Lance Stephenson looks to prove NBA career isn't a bust

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Lance Stephenson’s NBA career has not gone the way many told him it would.

The 26-year-old is preparing to play for his seventh NBA season, and after recently inking a one-year deal with the New Orleans Pelicans, he will suit up for his fifth team. At this point, the expectation was that Stephenson would have evolved into one of the league’s premiere players, continuing a run of excellence that started when he dominated for Lincoln High School in Brooklyn, New York.

Stephenson won city basketball championships in each of his four high school seasons and is New York State’s all-time leading scorer with 2,946 points. However, in seven-year NBA career with the Indiana Pacers, Clippers, and Memphis Grizzlies, the former 40th overall pick in the 2010 NBA Draft has career averages of 8.8 points, 4.2 rebounds, and 3.0 assists.

“When you come into the NBA as a youngster, you got babied all your life,” Stephenson said to Justin Verrier of “Everybody from when you were younger saying, ‘You’re gonna be in the NBA. You’re this and that.’ But once you get in the NBA, there are a lot of guys similar to you, so you have to learn how to do different things to keep developing.”

Playing in just 54 combined games for the Pacers in his first two seasons due to immaturity issues, Stephenson’s career seemed to be derailing before it even got on track. ESPN reporter Mike Wells joined JMV (via SB Nation’s Indy Corn Rows) to discuss how the young guard was a heat magnet in the Pacers’ locker room.

“He's very immature still,” Wells said.

“I've mentioned that to a number of people about his maturity problems and a lot of people say, well he's only 20 years old, but my response to that is, you may be 20 years old but at the same time there's a difference between acting 19 or 20 and acting 15 or 16 and I feel like Lance is more in that 15 to 16 range and again, where the leadership lacks, he thinks he can get away with that.”

After showing improvement in 2012-13, and becoming a full-time starter due to an injury to Danny Granger, Stephenson seemed to figure it out. He played the best game of his career in the NBA Playoffs, notching 25 points and 10 rebounds against the New York Knicks in Game 6 of the Eastern Conference semifinals.

The following year, Stephenson recorded the best season of his career, averaging 13.8 points, 7.2 rebounds, and 4.6 assists in 35.3 minutes per game through 78 games.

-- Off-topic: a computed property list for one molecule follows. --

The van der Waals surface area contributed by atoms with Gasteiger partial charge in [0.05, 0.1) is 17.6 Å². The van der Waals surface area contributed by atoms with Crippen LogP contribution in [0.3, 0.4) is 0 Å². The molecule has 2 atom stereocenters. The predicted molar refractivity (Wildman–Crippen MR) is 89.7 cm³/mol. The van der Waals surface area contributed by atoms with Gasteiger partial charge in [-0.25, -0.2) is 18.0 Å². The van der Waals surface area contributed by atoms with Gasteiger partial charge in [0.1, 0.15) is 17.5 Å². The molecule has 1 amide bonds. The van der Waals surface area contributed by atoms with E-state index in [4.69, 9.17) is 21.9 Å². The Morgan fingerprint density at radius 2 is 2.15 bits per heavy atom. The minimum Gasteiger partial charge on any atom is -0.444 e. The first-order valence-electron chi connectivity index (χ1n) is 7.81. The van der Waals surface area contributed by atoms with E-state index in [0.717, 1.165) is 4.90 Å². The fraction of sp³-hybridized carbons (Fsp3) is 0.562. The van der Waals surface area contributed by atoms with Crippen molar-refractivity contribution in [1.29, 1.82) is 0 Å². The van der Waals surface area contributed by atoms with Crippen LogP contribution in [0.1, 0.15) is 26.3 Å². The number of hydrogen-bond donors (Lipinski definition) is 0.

“Playing with guys that are actually good and know how to play their role. Playing with [David West], playing with Roy Hibbert, Paul George,George Hill. Those guys helped me throughout the season, and Coach Frank [Vogel] put me in position where I’d been with them so long that they figured out my game and knew that when I drive where I’m gonna pass it to,” Stephenson said on his standout 2013-14 season which included three triple-doubles.

However, the immaturity reared its ugly head once more when Stephenson drew criticism for blowing in LeBron James’ ear during a playoff game. He was called unprofessional and it came at a poor time since he was set to hit free agency. But his improvements made him a desired man in Indiana.

"I always want him back,” Pacers team president Larry Bird said. “You just don't let talent like that walk away if you can help it," but added, "There's going to be a price and we're not going to go over that.”

Stephenson reportedly rejected a five-year, $44 million contract offer believing he was worth more. He ended up signing a three-year, $27 million deal with the Hornets.

Strongly scrutinized for turning down that lucrative offer, Stephenson told Verrier that he personally did not reject that offer.

“I don’t think I really chose not to go there. I don’t want to get into that, but it goes with the business,” Stephenson said.

“We never came to an agreement. I’m not going to say I turned it down -- I didn’t do that. But I don’t want to dwell on the past. I’m happy with the position I’m in now. I’m just gonna move forward and work hard and get back to that elite basketball player that I was.”

Since leaving Indiana, Stephenson regressed back into a bench player, much like the start of his career. But in a 26-game cameo with the Grizzlies last season, Stephenson averaged 14.2 points and 4.4 rebounds. In total 69 games in 2015-2016 between the Clippers and Grizzlies, he averaged 8.3 points, 3.2 rebounds, and 1.9 assists in 19.9 minutes per outing.

Viewed as a reclamation project of sorts on this year's free agent market, Stephenson’s name was attached to several teams. He chose to sign with the Pelicans after Jrue Holiday’s injury created an opening. Now he wants to prove the Pelicans’ decision to sign him correct.

“I liked this team, and I see a couple young guys that I could potentially help and show all the other stuff that I learned from other places, from guys like Chris Paul, Paul George, Paul Pierce,” Stephenson said. “Just teach them, and help them believe and show them the right way to work out there and what it takes to make it to the conference finals, and getting that work in every day.”

Still just 26 years old, Stephenson has time to prove the people who told him he’d be an NBA success right.

Charlotte Hornets
Southeast Division
Eastern Conference
New Orleans Pelicans
Southwest Division
Western Conference
Lance Stephenson
L.A. Clippers
Pacific Division
Indiana Pacers
Central Division
Memphis Grizzlies

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